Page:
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Students help others become more proficient readers and are the editors, photographers, and writers for the school newspaper. They are engaged and energized by the school. Although learning is important, it is also important that students have fun. Activities that promote learning must also be engaging and fun, making the classroom culture a joyous one.

Everyone was encouraged to volunteer who was willing to identify a student Schools as Tribes who seemed lost or in need of some attention. The adult took the time to talk with the student, ask about his or her interests and work, listen to the student read, or just check in. Almost everyone had someone; the principal had several, the head custodian had five on his list, and the secretary, clerks, and food service workers all pitched in. Students with emotional needs or who were going through tough times had access to an adult who acknowledged that they existed, took an interest in them, and made sure they connected daily.

This invisible platoon of adults was there to help kids. The program not only helped the individual student but it also built a deep sense of purpose and commitment to children as a whole. Ganado Lore History and stories are significant cornerstones of the school culture, just as stories are a key part of Navajo culture.

Shaping School Culture: Pitfalls, Paradoxes, and Promises--Second Edition / Edition 2

Almost everyone in the Ganado community is a storyteller. They tell stories of change and renewal, celebrating the transformation of the school from one of the worst to one of the best in Arizona. They share tales of the conferences and training programs that have kept their school fueled with new ideas and innovative instructional approaches.

They spin yarns of parents once excluded who now work in the school, get their GEDs, and come to early-childhood conferences. The narratives tell of reaching goals, overcoming obstacles, and working together as a community. The social system is filled with role models and individuals who keep stories and information flowing.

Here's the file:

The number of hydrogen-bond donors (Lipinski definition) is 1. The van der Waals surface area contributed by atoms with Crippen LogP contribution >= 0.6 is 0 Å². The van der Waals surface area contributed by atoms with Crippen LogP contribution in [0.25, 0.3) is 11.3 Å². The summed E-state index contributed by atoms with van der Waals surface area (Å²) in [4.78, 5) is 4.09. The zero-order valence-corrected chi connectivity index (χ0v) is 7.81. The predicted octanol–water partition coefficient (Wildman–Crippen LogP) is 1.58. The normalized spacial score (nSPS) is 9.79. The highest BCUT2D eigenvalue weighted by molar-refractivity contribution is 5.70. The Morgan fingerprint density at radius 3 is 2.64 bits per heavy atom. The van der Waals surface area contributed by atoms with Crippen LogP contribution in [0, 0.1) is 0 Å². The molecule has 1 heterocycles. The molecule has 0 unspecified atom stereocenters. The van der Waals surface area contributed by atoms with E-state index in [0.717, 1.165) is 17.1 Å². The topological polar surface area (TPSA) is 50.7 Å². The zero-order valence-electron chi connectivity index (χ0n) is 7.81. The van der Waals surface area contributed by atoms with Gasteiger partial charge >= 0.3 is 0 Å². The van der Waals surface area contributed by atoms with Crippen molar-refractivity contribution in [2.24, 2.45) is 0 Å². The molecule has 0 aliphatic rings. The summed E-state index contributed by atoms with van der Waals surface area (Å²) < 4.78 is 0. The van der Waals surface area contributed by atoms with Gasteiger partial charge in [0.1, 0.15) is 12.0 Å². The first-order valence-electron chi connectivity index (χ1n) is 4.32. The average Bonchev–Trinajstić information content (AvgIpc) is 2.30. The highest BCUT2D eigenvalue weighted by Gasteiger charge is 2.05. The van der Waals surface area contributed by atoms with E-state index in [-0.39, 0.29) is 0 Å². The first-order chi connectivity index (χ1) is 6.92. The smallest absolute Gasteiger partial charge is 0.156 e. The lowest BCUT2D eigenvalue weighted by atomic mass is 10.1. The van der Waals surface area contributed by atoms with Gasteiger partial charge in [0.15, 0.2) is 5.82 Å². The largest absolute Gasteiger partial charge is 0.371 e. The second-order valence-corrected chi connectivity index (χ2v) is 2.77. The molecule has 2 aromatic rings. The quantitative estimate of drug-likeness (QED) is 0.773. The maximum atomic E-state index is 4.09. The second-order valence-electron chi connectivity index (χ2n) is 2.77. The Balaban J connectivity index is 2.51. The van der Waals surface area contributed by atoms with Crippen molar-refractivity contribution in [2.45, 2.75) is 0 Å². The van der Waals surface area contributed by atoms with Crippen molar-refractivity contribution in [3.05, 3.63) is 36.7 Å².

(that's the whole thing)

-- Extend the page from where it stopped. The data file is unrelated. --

One of the first school superintendents was appreciated as a special person at Ganado. A Navajo, he 29 30 Shaping School Culture had been there for thirty years and was credited with a good heart; some say perhaps he cared too much. When he visited the school, children flocked to see him and wrote to him through the school post office—and he responded. In the early years, Grandma Taliman was another character in the cultural network, and she was a foster grandparent for many children. She visited with staff and children and brought the attention, caring, and sense of legend that only the elderly can offer.

She made people feel good just by being a quiet, understanding anchor to the past and a reminder of how community values came to be. Ganado is full of heroes and heroines. Some are parents who learned to read themselves and then helped their children.

Some are staff members dedicated to becoming great teachers. Boloz, personal conversation. Sometimes they have been teachers, sometimes parents or community members. Principal Boloz is now retired from the school but remains an icon and is fondly remembered. His words, deeds, and commitment are constant reminders of the school as a beloved institution.

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Ganado also has its subcultures. The four units are tight-knit family subcultures and miniprofessional communities. Staff often have breakfast and lunch together and talk about curriculum and other educational matters. Students feel connected, cared for, and part of the school as a whole. School is another family for many. Other core norms are deeply embedded in the culture.

Kids are always at the center of decisions in the Schools as Tribes school. Knowledge is valued and the expertise and intelligence of teachers is respected and upheld. Learning by everyone is a virtue, not a requirement. Creativity and new ideas are revered resources to be nurtured. Finally, the school is considered another family for children, not as a replacement for the core family but as a place to provide continuity to caring relationships in the community.

Terrence E. Deal

Ganado did not instantaneously change from worst to first. It took twenty years of hard work, leadership, and a communal desire for something better. Ganado Primary is an example of a school possessing the necessary elements—the blueprint and building blocks—every school assembles to build a cohesive culture that gives purpose, vitality, and direction to an educational enterprise.